Preceduto da due uscite su Anticon – “Tape 1 ” e “Tape 2“-, che hanno sorpreso e riempito di aspettative, arriva ora la prova del nove per il trio degli Young Fathers. Infatti in uscita la prossima settimana su Big Dada ecco l´atteso album “DEAD“. I singoli “Low“, “War” e “Get Up” si sono rivelati veri e propri concentrati di stile, urgenza ed innovazione, con questo album i tre giovanissimi Alloysious Massaquoi, Kayus Bankole e ‘G’ Hastings si lanciano in un attacco al cervello al cuore ed alle gambe di chi ascolta. Le loro interviste sono uno specchio della loro musica, li scopri eloquenti eppure guardinghi, la voglia di esprimersi e raccontarsi stemperata da diffidenza e scontrosità tipica di chi sta tirando pugni cercando di raggiungere una meta, una qualunque. DLSO ha accettato la sfida. Ecco il resoconto:
Can you tell to our readers how you all three met and started music together?
In a club. Big bass compressing your eardrums so no point speaking. We were in a rhythm, in a circle dancing to rap songs. 14 and I wanted to dance for so long but couldn’t because there was no one else dancing. Can you imagine how that felt? Fucking good.
You vocal performances are quite stunning, very intense and covering a very broad spectrum of emotions. How did you get to reach this kind of blend? Did it take you a lot of time to reach that result?
We´ve been singing together since we met. Together is the important part. Our voices are our sound. Everything else will always be shifting around them.
Your musical vision seems to be fully formed from day one, from your “Tape 1”. Even if you used familiar rap techniques the tag hip-hop seemed too restrictive for you, and this expecially for an album like “DEAD”. What do you think about it?
We don’t think about it. Thats the difference. Because theres no allegiance to any form it doesn’t come up. Only because we look like a hip hop group and hip hop has become so conservative from the pop side to the “underground”, we get asked these questions. They dont fool us with how much cool capital you have. Your still a fucking sheep. Anyway, “Its only pop music, don’t kill yourself” as our manager says.
You also totally avoid hip hop sonical and stylistic clichés opting for droning organs and almost tribal percussions instead. Do you jam when you compose? Try musical solutions as you go?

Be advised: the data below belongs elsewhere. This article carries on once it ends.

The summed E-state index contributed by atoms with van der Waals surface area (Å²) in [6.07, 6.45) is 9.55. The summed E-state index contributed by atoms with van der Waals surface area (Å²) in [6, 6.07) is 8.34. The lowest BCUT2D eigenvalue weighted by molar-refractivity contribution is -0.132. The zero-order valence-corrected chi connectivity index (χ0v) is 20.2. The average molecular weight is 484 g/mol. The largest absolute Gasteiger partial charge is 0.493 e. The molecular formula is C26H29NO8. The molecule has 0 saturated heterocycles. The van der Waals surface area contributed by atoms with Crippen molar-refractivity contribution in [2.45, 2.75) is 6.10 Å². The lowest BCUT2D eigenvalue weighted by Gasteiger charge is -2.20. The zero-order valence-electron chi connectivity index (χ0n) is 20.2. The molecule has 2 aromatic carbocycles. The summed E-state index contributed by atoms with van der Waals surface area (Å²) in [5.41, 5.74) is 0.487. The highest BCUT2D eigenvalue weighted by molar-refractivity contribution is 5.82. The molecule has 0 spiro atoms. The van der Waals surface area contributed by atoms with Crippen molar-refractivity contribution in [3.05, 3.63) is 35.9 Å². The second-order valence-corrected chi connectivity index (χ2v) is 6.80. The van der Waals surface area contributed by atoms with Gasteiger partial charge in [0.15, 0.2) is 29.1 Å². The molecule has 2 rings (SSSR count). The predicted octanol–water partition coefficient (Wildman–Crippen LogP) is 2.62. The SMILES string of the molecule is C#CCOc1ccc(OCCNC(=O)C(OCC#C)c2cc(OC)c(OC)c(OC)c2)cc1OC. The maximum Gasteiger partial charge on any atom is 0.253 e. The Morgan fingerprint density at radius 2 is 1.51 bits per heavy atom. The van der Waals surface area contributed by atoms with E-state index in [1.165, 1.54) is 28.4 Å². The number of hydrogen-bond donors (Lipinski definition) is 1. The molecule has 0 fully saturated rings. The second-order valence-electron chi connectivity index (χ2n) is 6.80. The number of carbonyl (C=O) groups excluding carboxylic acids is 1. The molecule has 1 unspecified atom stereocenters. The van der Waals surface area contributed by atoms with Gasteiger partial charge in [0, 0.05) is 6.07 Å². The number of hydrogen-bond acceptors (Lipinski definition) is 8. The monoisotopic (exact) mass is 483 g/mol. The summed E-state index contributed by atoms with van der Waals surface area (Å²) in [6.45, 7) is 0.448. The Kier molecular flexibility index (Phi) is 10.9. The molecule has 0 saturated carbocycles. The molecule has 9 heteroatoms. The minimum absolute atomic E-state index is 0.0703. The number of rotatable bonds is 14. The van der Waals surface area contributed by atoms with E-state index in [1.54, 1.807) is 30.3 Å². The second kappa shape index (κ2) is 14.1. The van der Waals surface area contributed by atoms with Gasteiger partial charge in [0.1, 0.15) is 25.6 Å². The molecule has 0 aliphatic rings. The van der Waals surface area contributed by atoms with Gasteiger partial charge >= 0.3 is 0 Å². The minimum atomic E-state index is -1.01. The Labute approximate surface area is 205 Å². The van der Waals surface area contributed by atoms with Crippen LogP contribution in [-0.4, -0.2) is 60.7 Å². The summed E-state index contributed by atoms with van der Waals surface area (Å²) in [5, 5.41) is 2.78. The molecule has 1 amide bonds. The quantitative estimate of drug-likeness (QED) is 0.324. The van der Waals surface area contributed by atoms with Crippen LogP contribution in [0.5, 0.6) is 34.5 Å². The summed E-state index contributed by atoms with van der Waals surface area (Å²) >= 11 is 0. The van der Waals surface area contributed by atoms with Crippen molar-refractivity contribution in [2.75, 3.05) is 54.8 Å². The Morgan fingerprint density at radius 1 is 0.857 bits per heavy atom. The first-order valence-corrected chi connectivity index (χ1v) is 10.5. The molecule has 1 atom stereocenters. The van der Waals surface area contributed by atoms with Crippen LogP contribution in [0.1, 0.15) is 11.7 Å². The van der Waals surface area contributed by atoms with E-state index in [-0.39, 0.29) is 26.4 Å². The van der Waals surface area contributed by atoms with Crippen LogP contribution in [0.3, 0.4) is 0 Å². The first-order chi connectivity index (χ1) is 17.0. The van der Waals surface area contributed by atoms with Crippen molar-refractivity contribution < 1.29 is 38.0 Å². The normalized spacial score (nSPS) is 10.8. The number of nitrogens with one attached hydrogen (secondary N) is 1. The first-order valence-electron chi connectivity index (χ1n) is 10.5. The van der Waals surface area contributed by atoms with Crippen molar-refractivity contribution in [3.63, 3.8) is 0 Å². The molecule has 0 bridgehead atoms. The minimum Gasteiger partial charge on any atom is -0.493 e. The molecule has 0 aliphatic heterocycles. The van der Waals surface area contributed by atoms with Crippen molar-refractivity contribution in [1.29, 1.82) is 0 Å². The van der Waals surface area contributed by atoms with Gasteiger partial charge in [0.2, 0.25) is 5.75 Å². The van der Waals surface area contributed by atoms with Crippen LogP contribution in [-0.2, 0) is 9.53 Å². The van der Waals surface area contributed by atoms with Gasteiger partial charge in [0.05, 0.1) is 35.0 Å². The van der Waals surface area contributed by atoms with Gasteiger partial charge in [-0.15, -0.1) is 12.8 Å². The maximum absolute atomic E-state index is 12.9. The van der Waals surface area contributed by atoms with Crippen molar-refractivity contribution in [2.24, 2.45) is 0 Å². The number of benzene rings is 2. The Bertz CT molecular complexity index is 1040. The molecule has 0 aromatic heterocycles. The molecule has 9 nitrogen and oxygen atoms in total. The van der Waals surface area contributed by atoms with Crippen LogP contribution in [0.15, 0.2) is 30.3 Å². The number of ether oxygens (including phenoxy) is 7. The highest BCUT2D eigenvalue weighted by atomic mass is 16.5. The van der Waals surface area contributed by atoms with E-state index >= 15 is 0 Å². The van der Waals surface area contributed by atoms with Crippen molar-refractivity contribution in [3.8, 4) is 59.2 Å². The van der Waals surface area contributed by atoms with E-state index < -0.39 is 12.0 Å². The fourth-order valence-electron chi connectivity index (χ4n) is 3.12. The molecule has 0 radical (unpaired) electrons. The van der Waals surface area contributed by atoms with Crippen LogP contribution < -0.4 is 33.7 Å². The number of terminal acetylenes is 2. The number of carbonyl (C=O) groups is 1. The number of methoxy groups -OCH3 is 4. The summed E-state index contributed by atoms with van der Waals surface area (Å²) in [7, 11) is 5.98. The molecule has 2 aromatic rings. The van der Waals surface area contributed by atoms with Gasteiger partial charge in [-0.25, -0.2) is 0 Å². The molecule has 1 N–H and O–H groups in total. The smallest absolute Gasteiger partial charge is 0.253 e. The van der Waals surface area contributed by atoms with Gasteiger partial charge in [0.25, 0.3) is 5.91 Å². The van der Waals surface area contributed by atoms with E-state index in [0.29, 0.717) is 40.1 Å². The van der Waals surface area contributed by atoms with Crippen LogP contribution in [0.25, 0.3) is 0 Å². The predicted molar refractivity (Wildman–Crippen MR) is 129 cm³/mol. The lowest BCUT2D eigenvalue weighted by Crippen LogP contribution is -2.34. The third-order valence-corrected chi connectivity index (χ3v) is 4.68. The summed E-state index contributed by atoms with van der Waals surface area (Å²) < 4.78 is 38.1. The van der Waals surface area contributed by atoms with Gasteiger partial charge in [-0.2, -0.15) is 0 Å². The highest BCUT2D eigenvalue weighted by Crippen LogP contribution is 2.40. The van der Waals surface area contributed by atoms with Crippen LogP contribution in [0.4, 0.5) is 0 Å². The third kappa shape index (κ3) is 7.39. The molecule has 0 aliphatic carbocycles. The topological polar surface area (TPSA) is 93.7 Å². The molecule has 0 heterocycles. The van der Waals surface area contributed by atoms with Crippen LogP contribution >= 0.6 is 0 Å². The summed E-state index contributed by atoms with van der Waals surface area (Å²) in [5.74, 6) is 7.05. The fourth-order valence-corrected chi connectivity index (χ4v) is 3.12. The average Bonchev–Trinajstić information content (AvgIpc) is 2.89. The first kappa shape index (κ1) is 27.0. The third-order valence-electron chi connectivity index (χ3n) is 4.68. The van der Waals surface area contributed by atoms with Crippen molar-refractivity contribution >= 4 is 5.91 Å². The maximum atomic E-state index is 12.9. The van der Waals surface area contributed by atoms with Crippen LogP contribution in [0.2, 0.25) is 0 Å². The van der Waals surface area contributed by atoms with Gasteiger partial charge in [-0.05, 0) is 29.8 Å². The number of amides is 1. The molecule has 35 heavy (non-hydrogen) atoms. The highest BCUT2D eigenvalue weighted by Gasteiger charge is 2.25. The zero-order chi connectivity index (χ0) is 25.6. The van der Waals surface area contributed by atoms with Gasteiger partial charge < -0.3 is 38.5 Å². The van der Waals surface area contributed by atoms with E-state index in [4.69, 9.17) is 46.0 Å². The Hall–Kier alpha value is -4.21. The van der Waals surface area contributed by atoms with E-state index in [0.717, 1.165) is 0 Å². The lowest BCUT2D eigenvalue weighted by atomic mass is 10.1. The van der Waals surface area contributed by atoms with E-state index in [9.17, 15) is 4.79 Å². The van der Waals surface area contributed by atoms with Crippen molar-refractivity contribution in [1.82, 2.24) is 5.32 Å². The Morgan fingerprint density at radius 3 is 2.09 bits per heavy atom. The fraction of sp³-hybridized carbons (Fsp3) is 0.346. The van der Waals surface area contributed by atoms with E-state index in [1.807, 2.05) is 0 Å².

I have a problem with the word “Jam”. Reminds me of bad jazz and someone wanking. You gotta get to the point. Quickfast. Otherwise, move on. The balance of it making you think and being dumb enough to keep your attention is vital.
In the way you don´t seem to fear dissonance and noise in yor music, you remind me of Shabazz Palaces (our site interviewed them time ago), with whom you are sometimes compared. Do you know them?
Played with them once in Manchester some time ago.
I know that you supported Simian too, they are very popular in Italy. Is there something that you particularly appreciated about them?
That was when we were younger. They are analog. You hear the difference with them. They got good ears.
If you should point out the differences between “Tape1” and “Tape2” and the forthcoming “DEAD”, what would you tell?
“Tape One” is an outburst. “Tape Two” is the description of why the outburst happened. “DEAD” is too far gone to be anything to do with what came before. We were all uncomfortable at some point. We bled it out because we bleed this. Believe us. We’re fucking serious.
The track “War” shows a gospel influence of sorts. Which are you musical roots, your background?
Never sang in church. You listen to records and take the little bits of what you love about a song. Otis Redding can sing a song from his gut but he doesn’t just hammer it out. He knows he’s gonna get you around the 2 minute 30 mark, its all been a walk in the park until then. If you don’t know what I’m talking about then I cant help you.
The fatherhood “theme”, as the “family” one, comes up not only in your moniker but also in your lyrics. In “Low” for example: “Baby showered in my father’s sins/ But I was born to be the better part of him”. Which is your goal when it comes to write the lyrics for your songs?
You put your lines together and what you might have meant is replaced with another story, so you surprise yourself, or it is what you meant initially but you sing it true and it sticks. Or it just sounds good.
Some of your songs are very dynamic, with an anthemic quality, I m thinking about “Low” or “Get Up”. These are going to drive your public wild during your gigs I guess.
That’ll be nice.
Since years you are hard touring too. How´s the reaction of the audiences to your music. Did you notice different kind of feedback according to the different countries?
Americans had good reactions. Which is funny to us because you grow up watching America and because of its size you think, they have everything covered but they were the most shocked. Then you truly realise that no one could have put this together apart from us.
Are there any gigs, locations or countries you already look forward to in the next touring months?
Slovakia and around North America, never been.